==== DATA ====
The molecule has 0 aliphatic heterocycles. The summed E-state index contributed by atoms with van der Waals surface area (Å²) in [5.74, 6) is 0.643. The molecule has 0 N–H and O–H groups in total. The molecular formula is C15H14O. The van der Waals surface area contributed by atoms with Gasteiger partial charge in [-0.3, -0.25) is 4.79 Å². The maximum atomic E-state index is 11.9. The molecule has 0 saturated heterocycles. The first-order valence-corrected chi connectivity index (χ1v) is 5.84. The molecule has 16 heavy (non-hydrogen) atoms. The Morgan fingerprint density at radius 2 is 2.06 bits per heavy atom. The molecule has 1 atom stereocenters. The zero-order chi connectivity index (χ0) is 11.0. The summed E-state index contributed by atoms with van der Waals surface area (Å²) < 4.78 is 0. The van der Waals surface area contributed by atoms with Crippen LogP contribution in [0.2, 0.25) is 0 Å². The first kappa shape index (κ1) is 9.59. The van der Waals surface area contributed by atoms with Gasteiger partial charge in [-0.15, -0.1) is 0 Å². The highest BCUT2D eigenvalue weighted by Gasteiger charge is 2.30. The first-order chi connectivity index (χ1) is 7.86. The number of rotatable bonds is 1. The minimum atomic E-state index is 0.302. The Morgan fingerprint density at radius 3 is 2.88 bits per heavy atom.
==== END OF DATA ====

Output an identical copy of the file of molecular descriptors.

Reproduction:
The molecule has 0 aliphatic heterocycles. The summed E-state index contributed by atoms with van der Waals surface area (Å²) in [5.74, 6) is 0.643. The molecule has 0 N–H and O–H groups in total. The molecular formula is C15H14O. The van der Waals surface area contributed by atoms with Gasteiger partial charge in [-0.3, -0.25) is 4.79 Å². The maximum atomic E-state index is 11.9. The molecule has 0 saturated heterocycles. The first-order valence-corrected chi connectivity index (χ1v) is 5.84. The molecule has 16 heavy (non-hydrogen) atoms. The Morgan fingerprint density at radius 2 is 2.06 bits per heavy atom. The molecule has 1 atom stereocenters. The zero-order chi connectivity index (χ0) is 11.0. The summed E-state index contributed by atoms with van der Waals surface area (Å²) < 4.78 is 0. The van der Waals surface area contributed by atoms with Crippen LogP contribution in [0.2, 0.25) is 0 Å². The first kappa shape index (κ1) is 9.59. The van der Waals surface area contributed by atoms with Gasteiger partial charge in [-0.15, -0.1) is 0 Å². The highest BCUT2D eigenvalue weighted by Gasteiger charge is 2.30. The first-order chi connectivity index (χ1) is 7.86. The number of rotatable bonds is 1. The minimum atomic E-state index is 0.302. The Morgan fingerprint density at radius 3 is 2.88 bits per heavy atom.